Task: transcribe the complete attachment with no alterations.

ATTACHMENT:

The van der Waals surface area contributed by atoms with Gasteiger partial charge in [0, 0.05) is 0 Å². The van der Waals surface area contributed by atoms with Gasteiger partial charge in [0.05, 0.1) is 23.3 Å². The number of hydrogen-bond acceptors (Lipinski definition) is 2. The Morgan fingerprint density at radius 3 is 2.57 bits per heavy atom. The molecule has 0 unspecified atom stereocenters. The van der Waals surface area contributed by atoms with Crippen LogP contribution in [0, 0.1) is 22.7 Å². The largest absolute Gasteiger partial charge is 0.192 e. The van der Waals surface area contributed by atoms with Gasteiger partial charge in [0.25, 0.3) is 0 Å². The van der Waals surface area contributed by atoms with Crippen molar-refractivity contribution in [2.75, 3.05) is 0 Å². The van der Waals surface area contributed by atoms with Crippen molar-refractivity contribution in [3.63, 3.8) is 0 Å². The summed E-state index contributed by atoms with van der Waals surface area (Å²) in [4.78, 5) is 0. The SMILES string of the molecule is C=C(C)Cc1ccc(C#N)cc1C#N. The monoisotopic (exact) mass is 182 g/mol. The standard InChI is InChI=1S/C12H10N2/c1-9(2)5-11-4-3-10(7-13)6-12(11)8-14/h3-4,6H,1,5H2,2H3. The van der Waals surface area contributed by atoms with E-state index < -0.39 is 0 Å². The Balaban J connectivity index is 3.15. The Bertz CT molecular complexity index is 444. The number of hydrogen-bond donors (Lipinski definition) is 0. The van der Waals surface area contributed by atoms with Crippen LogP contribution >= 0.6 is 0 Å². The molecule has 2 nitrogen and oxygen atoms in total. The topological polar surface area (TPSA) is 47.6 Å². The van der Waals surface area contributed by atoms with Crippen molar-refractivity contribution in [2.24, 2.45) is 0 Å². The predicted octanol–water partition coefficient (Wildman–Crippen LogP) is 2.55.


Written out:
The van der Waals surface area contributed by atoms with Gasteiger partial charge in [0, 0.05) is 0 Å². The van der Waals surface area contributed by atoms with Gasteiger partial charge in [0.05, 0.1) is 23.3 Å². The number of hydrogen-bond acceptors (Lipinski definition) is 2. The Morgan fingerprint density at radius 3 is 2.57 bits per heavy atom. The molecule has 0 unspecified atom stereocenters. The van der Waals surface area contributed by atoms with Crippen LogP contribution in [0, 0.1) is 22.7 Å². The largest absolute Gasteiger partial charge is 0.192 e. The van der Waals surface area contributed by atoms with Gasteiger partial charge in [0.25, 0.3) is 0 Å². The van der Waals surface area contributed by atoms with Crippen molar-refractivity contribution in [2.75, 3.05) is 0 Å². The van der Waals surface area contributed by atoms with Crippen molar-refractivity contribution in [3.63, 3.8) is 0 Å². The summed E-state index contributed by atoms with van der Waals surface area (Å²) in [4.78, 5) is 0. The SMILES string of the molecule is C=C(C)Cc1ccc(C#N)cc1C#N. The monoisotopic (exact) mass is 182 g/mol. The standard InChI is InChI=1S/C12H10N2/c1-9(2)5-11-4-3-10(7-13)6-12(11)8-14/h3-4,6H,1,5H2,2H3. The van der Waals surface area contributed by atoms with E-state index < -0.39 is 0 Å². The Balaban J connectivity index is 3.15. The Bertz CT molecular complexity index is 444. The number of hydrogen-bond donors (Lipinski definition) is 0. The van der Waals surface area contributed by atoms with Crippen LogP contribution >= 0.6 is 0 Å². The molecule has 2 nitrogen and oxygen atoms in total. The topological polar surface area (TPSA) is 47.6 Å². The van der Waals surface area contributed by atoms with Crippen molar-refractivity contribution in [2.24, 2.45) is 0 Å². The predicted octanol–water partition coefficient (Wildman–Crippen LogP) is 2.55.